This summer the Chronicle is bringing you another look at some of the best content of 2019. This story originally ran on May 23, 2019
A Whanganui man who reached the pinnacle of New Zealand rugby is being remembered as humble person despite his international accomplishments.
Former All Black Douglas Wilson, also known as Doug, died at Kowhainui Hospital on Saturday. He was 88.
Wilson was born in Whanganui in 1931 but moved to Christchurch as a child, where he started playing rugby.
It led to his being selected to play for the Canterbury provincial side in 1952.
Not long after, Wilson was picked to play for the All Blacks on the 1953–1954 tour of Britain, Ireland, France and North America.
During the tour he played in 15 games including two tests, scoring five tries and one drop goal.
Wilson's international debut fell on his 23rd birthday when the All Blacks took on England in London.
The All Blacks won the game 5-0.
The second test Wilson played in was against Scotland two weeks later, which the All Blacks won 3-0.
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Whanganui rugby historian John (JB) Phillips said it was a time when international rugby tours were much longer than they are now, with the team being overseas for about six months.
Wilson was given his test cap in 2010 and at the time told the Chronicle his call up to play test rugby was not greeted with unanimous approval by the press with the tour party.
"The headlines over there were something like 'Birthday present for Wilson' - and then criticised me for not playing any good. Then I played the following test in Scotland - then I got a poisoned leg."
After the tour Wilson married Janice, who recalled her husband's playing time on tour being cut short due to injury.
"The games only stopped because there had been so much snow on one of the grounds that they had to put straw down, and when he got tackled he skinned his knee and got an infection, that was why he didn't get any more games."
After getting married the couple moved to Wellington, where Wilson went on to represent another provincial side.
He played several seasons with the Oriental-Rongotai club and represented Wellington from 1955 to 1958.
During his days on the field the first five-eighth and second five-eighth player was described as having devastating speed, sure hands, and secure cover defence.
After spending some time living in Auckland and working as a travelling salesman, Doug and his wife shifted to Whanganui in the mid 1960s.
Wilson owned and operated a menswear store which catered to the Whanganui farming community, and began work as a secretary of the Meat Workers Union after selling the business.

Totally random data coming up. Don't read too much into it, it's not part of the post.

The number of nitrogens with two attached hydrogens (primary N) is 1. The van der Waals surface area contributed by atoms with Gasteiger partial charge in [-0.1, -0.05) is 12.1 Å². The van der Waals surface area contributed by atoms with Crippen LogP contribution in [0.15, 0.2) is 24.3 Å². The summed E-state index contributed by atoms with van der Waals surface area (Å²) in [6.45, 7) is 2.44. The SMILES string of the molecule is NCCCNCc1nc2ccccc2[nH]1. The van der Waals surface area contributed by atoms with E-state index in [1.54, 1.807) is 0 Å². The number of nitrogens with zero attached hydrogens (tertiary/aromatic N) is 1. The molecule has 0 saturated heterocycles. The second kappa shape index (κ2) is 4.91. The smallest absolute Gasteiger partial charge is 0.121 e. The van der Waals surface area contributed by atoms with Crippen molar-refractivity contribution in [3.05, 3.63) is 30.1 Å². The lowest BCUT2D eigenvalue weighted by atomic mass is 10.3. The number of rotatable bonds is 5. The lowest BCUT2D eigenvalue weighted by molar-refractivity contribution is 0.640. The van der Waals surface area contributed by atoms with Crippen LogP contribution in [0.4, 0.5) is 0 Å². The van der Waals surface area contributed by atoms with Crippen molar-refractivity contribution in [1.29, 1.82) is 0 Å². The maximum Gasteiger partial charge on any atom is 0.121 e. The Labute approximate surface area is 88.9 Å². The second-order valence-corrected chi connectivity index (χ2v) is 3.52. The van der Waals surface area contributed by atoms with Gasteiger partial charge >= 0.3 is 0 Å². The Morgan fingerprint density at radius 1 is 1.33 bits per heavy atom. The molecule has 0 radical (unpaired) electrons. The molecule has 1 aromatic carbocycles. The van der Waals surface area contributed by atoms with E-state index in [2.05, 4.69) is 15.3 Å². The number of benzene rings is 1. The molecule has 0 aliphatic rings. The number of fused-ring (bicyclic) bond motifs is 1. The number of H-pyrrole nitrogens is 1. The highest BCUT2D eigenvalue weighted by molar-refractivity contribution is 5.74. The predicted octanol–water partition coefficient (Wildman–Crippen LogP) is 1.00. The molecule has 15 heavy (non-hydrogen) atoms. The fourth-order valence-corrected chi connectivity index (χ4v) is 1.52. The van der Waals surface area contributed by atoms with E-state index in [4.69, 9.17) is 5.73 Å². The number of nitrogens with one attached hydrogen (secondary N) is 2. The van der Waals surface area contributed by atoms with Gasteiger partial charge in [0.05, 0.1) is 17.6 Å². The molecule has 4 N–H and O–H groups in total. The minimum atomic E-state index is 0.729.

Janice said it's during this time that Doug really helped the local community.
"A lot of meat companies were shutting down because of strikes and he talked to the men about having shift work to keep their jobs because of their mortgages, and they actually agreed," she said.
"He went to the banks and got them to be more lenient on the mortgages and got a food bank for the workers, so he really did a good thing for Whanganui."
Being a keen athlete, Wilson also excelled in cricket and became a Canterbury representative in his younger years, and enjoyed playing golf, squash and bowls while in Whanganui.
Although he never played for a Whanganui side, JB Phillips said Wilson supported the local game.
"He took a keen interest in Whanganui rugby, he went to quite a few Whanganui representative matches and also watched a lot of club rugby," Phillips said.
Daughter Shelley Vittise remembers her father being quite reserved about his All Black playing days.
"He was a very humble man, he never said he was an All Black and never really mentioned it".
Vittise recalls herself and her three siblings when they were younger, huddled around a TV with their father to watch early-morning All Blacks games, while her mum prepared warm Milo.
Janice said her husband wasn't the type to boast about his international rugby achievements.
"He was proud of what he had done but he didn't want to push it out himself, people would ask and he would talk to them about it but he wouldn't just wear a blazer for the sake of people thinking he was an All Black."
Janice said in his later years Doug lived at Kowhainui Home where the caregivers had a great relationship with the former All Black and treated each other like family.
Wilson's funeral service is this afternoon in Whanganui.